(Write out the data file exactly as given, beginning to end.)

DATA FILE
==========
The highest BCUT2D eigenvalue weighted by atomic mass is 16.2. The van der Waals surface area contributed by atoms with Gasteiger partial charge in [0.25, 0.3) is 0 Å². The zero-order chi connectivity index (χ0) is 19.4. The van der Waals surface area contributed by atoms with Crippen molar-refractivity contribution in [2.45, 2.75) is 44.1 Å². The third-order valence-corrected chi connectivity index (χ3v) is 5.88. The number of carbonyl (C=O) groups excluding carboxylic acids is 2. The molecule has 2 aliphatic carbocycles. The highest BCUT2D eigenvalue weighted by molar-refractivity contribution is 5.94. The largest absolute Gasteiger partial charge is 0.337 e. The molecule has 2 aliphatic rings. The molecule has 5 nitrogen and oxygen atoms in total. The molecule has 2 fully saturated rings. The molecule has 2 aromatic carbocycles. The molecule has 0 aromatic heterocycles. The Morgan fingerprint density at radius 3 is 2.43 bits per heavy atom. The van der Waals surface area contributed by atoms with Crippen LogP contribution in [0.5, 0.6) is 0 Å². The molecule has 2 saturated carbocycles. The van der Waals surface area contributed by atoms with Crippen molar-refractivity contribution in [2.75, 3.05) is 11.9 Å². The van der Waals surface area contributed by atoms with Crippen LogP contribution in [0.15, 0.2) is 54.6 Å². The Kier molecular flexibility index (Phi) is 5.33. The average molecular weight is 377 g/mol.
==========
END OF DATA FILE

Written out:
The highest BCUT2D eigenvalue weighted by atomic mass is 16.2. The van der Waals surface area contributed by atoms with Gasteiger partial charge in [0.25, 0.3) is 0 Å². The zero-order chi connectivity index (χ0) is 19.4. The van der Waals surface area contributed by atoms with Crippen molar-refractivity contribution in [2.45, 2.75) is 44.1 Å². The third-order valence-corrected chi connectivity index (χ3v) is 5.88. The number of carbonyl (C=O) groups excluding carboxylic acids is 2. The molecule has 2 aliphatic carbocycles. The highest BCUT2D eigenvalue weighted by molar-refractivity contribution is 5.94. The largest absolute Gasteiger partial charge is 0.337 e. The molecule has 2 aliphatic rings. The molecule has 5 nitrogen and oxygen atoms in total. The molecule has 2 fully saturated rings. The molecule has 2 aromatic carbocycles. The molecule has 0 aromatic heterocycles. The Morgan fingerprint density at radius 3 is 2.43 bits per heavy atom. The van der Waals surface area contributed by atoms with Crippen LogP contribution in [0.5, 0.6) is 0 Å². The molecule has 2 saturated carbocycles. The van der Waals surface area contributed by atoms with Crippen molar-refractivity contribution in [2.75, 3.05) is 11.9 Å². The van der Waals surface area contributed by atoms with Crippen LogP contribution in [0.15, 0.2) is 54.6 Å². The Kier molecular flexibility index (Phi) is 5.33. The average molecular weight is 377 g/mol.